Mairéad Byrne emigrated from Ireland to the US in 1994, for poetry. On the
plane over, she read about the Internet for the first time. Diversity of
poetic cultures and connectivity have defined her life ever since.
Byrne earned a PhD in Theory & Cultural Studies (2001) and an MA in American Poetry (1996) from Purdue University
– home of the first Computer Science department in the US. Her poetry
collections include Famosa na sua cabeça (translated by
Dirceu Villa, Dobra Editorial, 2015), You Have to Laugh: New &
Selected Poems (Barrow Street, 2013), The Best of (What’s
Left of) Heaven (Publishing Genius, 2010), Talk Poetry (Miami
University Press, 2007), SOS Poetry (/ubu Editions, 2007)
and Nelson & The Huruburu Bird (Wild Honey, 2003).
Collaborations with visual artists include Jennifer’s Family,
photographs by Louisa Marie Summer (Schilt Publishing, 2012),
Michael Mulcahy (Gandon Editions, 1995), Eithne Jordan (Gandon
Editions, 1994) and Joyce – A Clew, with Henry J. Sharpe (Bluett
& Co., 1982).
Byrne has taught at Purdue University, Ithaca
College, the University of Mississippi and Marshall County Correctional
Facility in Holly Springs. Since coming to RISD in 2002, she has designed and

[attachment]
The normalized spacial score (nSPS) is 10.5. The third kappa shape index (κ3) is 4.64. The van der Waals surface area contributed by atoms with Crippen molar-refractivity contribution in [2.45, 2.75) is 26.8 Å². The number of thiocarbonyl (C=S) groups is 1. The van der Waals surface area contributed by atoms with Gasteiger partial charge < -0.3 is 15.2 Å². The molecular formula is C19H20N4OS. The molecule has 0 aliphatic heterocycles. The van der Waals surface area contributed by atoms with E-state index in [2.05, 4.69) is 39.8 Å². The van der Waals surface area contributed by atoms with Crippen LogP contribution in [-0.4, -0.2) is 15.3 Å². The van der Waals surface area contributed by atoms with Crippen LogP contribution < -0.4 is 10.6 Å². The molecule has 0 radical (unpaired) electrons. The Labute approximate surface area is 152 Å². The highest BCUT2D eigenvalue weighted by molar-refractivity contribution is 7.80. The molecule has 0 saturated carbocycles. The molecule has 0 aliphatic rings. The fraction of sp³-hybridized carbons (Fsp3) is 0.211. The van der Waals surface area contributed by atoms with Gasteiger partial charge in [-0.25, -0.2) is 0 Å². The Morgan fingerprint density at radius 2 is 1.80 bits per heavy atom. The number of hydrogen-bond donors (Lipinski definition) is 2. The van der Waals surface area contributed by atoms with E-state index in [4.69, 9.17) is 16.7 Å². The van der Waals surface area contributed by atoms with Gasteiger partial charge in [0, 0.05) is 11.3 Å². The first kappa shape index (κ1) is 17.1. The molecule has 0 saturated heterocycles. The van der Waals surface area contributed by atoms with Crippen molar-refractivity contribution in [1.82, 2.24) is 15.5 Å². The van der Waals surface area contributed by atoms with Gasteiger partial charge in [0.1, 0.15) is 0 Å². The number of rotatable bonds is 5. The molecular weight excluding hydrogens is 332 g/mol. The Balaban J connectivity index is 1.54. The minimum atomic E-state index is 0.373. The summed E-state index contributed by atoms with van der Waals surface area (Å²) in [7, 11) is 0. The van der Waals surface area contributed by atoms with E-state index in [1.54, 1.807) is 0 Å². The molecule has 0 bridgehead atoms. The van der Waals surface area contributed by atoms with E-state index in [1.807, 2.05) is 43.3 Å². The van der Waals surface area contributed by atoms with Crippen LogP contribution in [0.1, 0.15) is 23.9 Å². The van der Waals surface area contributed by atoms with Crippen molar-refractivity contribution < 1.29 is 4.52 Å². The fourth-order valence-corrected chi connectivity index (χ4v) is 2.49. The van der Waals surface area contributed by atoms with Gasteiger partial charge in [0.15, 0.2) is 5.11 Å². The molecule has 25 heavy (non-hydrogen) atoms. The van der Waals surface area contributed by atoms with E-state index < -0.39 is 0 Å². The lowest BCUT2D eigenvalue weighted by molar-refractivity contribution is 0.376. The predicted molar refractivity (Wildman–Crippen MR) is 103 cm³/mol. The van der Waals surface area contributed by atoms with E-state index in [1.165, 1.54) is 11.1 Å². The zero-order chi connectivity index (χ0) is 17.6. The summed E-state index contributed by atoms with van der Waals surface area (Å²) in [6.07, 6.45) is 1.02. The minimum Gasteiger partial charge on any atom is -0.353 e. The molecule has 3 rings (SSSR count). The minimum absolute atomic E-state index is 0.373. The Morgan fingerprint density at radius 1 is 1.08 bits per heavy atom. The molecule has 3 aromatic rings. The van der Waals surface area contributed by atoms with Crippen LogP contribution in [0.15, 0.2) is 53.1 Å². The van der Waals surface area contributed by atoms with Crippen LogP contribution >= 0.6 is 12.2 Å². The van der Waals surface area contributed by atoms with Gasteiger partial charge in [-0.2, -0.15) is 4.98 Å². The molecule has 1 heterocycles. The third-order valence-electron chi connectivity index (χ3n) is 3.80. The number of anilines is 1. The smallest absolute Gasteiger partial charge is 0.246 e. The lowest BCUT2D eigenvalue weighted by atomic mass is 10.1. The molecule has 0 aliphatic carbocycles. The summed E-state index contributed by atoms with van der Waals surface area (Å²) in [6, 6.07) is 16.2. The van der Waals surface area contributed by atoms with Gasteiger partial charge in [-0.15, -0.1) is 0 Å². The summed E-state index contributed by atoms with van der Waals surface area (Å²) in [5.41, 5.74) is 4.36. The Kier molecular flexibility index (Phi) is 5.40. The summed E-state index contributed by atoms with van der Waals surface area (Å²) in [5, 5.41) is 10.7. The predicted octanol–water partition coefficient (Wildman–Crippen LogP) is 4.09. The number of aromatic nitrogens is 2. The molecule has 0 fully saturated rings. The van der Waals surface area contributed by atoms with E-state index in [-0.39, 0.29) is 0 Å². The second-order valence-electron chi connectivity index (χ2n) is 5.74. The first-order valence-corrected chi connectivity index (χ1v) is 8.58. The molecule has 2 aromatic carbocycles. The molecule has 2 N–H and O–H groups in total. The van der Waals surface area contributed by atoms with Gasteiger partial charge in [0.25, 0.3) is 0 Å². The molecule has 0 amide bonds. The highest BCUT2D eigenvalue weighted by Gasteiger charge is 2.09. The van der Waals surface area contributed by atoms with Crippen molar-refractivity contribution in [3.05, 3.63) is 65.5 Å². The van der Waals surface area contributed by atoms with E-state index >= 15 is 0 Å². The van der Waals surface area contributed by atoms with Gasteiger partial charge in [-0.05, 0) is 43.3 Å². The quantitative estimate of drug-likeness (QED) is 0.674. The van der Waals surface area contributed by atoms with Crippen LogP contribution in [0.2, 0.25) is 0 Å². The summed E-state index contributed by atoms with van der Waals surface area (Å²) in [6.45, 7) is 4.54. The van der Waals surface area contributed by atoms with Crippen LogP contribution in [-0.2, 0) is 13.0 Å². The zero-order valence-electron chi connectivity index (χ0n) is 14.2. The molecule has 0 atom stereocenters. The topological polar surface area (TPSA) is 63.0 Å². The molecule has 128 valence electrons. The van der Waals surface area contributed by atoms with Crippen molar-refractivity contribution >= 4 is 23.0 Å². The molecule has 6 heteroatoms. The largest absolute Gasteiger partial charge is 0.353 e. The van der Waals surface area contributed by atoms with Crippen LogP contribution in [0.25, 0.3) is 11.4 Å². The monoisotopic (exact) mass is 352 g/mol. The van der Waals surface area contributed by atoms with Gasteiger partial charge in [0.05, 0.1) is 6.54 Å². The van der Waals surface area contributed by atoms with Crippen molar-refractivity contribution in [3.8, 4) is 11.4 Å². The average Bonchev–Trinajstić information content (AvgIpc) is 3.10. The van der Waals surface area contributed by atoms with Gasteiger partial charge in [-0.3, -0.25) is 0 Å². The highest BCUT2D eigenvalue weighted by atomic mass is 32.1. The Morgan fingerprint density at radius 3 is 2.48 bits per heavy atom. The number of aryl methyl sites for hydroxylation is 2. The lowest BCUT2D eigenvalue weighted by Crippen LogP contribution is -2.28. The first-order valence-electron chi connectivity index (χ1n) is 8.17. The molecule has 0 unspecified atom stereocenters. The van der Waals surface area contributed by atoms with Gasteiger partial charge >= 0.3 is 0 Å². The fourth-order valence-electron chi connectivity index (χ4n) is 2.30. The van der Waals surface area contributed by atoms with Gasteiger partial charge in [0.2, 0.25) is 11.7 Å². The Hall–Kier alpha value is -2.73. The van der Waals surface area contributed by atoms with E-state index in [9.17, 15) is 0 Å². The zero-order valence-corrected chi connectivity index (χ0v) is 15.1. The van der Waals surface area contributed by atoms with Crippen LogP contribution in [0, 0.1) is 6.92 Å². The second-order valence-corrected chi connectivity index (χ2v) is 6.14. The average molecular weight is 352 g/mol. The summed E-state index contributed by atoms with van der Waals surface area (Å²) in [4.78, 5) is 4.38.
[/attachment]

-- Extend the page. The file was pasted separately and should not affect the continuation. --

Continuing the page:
taught undergraduate courses in Digital Poetics, Material Poetics, Sound Poetry, Visual Poetry, and Contemporary Poetry, graduate courses
including Writing as Art + Design and Writing+,
interdisciplinary collaborative courses including Stories of a Living River
(anthropology/poetry) and Dada Today (film/video/poetry), and Beginning and Advanced Poetry Writing Workshops. She has
also served as chief critic in the European Honors Program in Rome. In 2016 she received a John R. Frazier Award for Excellence in Teaching.
Academic research/ areas of interest
Byrne is most interested in how digital opportunities open up/challenge all areas of the writing economy: authorship, readership, writing, reading, editing, publication, distribution, performance, archiving, categorizing, teaching and most of all, thinking. Her dissertation addressed metaphor, in popular culture and poetics, and how subjects become subjects. Does metaphor help or hinder that process? She is interested in change, mixture. Diversity is the sine qua non. She was a journalist for many years and worked in theater and the community as a playwright and arts center director. As a writer, her practice has always been applied, performative and closely linked to visual arts. Currently, she is also collaboratively researching the learning experience of RISD undergraduates returning to school after military service in the Republic of Korea Armed Forces.